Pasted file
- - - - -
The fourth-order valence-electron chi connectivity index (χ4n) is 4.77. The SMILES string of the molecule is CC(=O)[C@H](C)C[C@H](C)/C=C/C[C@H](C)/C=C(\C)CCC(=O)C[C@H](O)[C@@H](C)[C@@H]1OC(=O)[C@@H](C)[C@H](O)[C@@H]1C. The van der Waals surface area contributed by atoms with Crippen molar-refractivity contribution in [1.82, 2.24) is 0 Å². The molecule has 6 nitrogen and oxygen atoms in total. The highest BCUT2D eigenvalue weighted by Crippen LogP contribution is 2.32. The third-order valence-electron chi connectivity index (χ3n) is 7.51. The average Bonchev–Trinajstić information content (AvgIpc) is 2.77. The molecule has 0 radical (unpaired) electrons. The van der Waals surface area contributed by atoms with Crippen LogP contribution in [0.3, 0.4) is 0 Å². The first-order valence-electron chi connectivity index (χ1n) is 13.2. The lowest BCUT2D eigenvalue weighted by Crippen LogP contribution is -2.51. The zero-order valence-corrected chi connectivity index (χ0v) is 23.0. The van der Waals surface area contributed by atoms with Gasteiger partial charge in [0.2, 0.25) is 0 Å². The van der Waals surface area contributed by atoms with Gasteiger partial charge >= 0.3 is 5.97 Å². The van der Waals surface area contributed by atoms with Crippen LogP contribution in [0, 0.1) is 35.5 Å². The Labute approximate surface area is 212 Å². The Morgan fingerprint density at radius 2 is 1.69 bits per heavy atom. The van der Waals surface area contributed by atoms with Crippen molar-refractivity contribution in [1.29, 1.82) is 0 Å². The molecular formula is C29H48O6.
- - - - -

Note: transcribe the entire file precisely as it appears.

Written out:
The fourth-order valence-electron chi connectivity index (χ4n) is 4.77. The SMILES string of the molecule is CC(=O)[C@H](C)C[C@H](C)/C=C/C[C@H](C)/C=C(\C)CCC(=O)C[C@H](O)[C@@H](C)[C@@H]1OC(=O)[C@@H](C)[C@H](O)[C@@H]1C. The van der Waals surface area contributed by atoms with Crippen molar-refractivity contribution in [1.82, 2.24) is 0 Å². The molecule has 6 nitrogen and oxygen atoms in total. The highest BCUT2D eigenvalue weighted by Crippen LogP contribution is 2.32. The third-order valence-electron chi connectivity index (χ3n) is 7.51. The average Bonchev–Trinajstić information content (AvgIpc) is 2.77. The molecule has 0 radical (unpaired) electrons. The van der Waals surface area contributed by atoms with Crippen LogP contribution in [0.3, 0.4) is 0 Å². The first-order valence-electron chi connectivity index (χ1n) is 13.2. The lowest BCUT2D eigenvalue weighted by Crippen LogP contribution is -2.51. The zero-order valence-corrected chi connectivity index (χ0v) is 23.0. The van der Waals surface area contributed by atoms with Gasteiger partial charge in [0.2, 0.25) is 0 Å². The van der Waals surface area contributed by atoms with Gasteiger partial charge >= 0.3 is 5.97 Å². The van der Waals surface area contributed by atoms with Crippen LogP contribution in [0, 0.1) is 35.5 Å². The Labute approximate surface area is 212 Å². The Morgan fingerprint density at radius 2 is 1.69 bits per heavy atom. The van der Waals surface area contributed by atoms with Crippen molar-refractivity contribution in [1.29, 1.82) is 0 Å². The molecular formula is C29H48O6.